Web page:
Amusing lack of discretion.
Your warnings of inappropriate talking in public reminded me of what happened to an Aussie mate of mine on a business trip to Bangkok. He arranged to meet his friend in a bar and whilst catching up with each other a stranger to my mate and only a bar acquaintance of his mate came over and disrupted their conversation. The stranger was asking for advice as he was worried about HIV or STDs after having unprotected sex with a katoey. Details came out ending with the statement that "He was only in me for a few minutes." My mate was howling when the stranger went away!
Does anything ever change?
I arrived back at Sawawannapoom this week to the usual chaos. The immigration hall was packed with queuing down the slope, with such a crush of people that the procession of wheelchair passengers had trouble getting through. As usual, too, several desks were unmanned. A Russian in front of me asked a girl who was wearing a shirt with welcome on it in several languages and who was obviously there to assist tourists if it was always like this, and she didn't speak English! It beggars belief, doesn't it? But it doesn't surprise me because soon after the place opened I asked a girl at the landside information counter something or other, and she didn't speak English either. I got talking with the Russian and warned him of more of the same on the way out. He told me that he flies through more than 30 airports a year and he had never seen anything as bad as Bangkok. After I had been waiting nearly an hour and there was just one person in front of me, I was asked to go to the adjacent Thai only desk. Now, why couldn't they have done that 30 minutes earlier? As usual, the toughest part of the journey was from the plane to the taxi.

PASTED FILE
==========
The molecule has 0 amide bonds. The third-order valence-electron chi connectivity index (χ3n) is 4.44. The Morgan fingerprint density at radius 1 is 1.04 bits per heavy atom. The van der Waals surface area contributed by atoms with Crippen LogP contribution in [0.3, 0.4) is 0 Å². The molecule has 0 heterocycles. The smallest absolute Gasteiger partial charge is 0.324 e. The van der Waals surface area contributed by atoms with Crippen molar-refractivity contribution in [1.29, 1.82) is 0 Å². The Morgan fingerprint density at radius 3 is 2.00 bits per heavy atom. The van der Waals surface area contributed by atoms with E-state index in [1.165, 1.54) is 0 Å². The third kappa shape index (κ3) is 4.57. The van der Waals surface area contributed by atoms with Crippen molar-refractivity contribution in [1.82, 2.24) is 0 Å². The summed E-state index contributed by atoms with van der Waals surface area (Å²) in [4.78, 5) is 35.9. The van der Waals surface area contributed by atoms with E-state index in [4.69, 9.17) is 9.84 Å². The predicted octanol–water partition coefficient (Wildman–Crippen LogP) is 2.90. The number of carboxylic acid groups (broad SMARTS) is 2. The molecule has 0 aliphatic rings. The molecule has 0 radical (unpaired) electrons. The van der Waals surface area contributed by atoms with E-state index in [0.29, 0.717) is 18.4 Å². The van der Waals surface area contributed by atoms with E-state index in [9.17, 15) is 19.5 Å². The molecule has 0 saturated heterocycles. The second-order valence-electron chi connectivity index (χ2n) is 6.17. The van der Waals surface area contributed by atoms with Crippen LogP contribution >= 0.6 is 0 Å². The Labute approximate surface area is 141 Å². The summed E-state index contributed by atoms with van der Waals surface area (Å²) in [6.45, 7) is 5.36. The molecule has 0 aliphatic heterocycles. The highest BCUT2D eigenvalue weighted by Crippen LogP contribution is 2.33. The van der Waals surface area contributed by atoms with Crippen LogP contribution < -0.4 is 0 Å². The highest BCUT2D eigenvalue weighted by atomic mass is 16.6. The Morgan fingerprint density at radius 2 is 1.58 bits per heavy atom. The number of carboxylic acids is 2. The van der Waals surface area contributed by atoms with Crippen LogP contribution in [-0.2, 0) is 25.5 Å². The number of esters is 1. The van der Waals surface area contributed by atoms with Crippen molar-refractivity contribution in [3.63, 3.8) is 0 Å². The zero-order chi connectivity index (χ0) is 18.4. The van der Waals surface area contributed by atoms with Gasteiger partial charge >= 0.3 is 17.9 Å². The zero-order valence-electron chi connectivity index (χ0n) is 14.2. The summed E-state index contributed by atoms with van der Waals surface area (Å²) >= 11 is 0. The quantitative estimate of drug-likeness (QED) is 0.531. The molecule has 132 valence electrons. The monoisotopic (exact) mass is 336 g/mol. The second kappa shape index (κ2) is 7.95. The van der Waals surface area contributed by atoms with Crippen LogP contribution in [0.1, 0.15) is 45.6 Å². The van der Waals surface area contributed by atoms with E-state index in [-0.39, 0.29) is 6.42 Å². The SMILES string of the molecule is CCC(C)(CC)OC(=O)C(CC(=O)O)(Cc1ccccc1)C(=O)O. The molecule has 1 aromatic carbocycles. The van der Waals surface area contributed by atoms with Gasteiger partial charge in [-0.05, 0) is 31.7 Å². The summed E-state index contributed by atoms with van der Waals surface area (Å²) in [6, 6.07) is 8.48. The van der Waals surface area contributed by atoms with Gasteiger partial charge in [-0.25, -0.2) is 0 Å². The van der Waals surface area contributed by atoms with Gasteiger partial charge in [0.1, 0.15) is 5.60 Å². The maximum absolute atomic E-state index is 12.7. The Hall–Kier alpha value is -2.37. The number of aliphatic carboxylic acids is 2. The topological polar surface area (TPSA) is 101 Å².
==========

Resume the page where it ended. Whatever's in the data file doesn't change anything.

Good for her, good for him!
For years now when I sit with a girl I get her one lady drink, then if she is ok and I am enjoying the chat I suggest to her that she drinks it very slowly and I will bung her 100 baht for every drink I buy for myself. As you can imagine, her Coke is rarely touched from that point on. I get to save a bit on the lady drink, mamasan sees she has got a drink and my bargirl is making double her commission. It is win : win for nearly everyone. More than one bargirl has told me that they get free water or soft drinks anyway if they are thirsty and not with a customer so why not just give them cash?
New friends at Lumpini Park.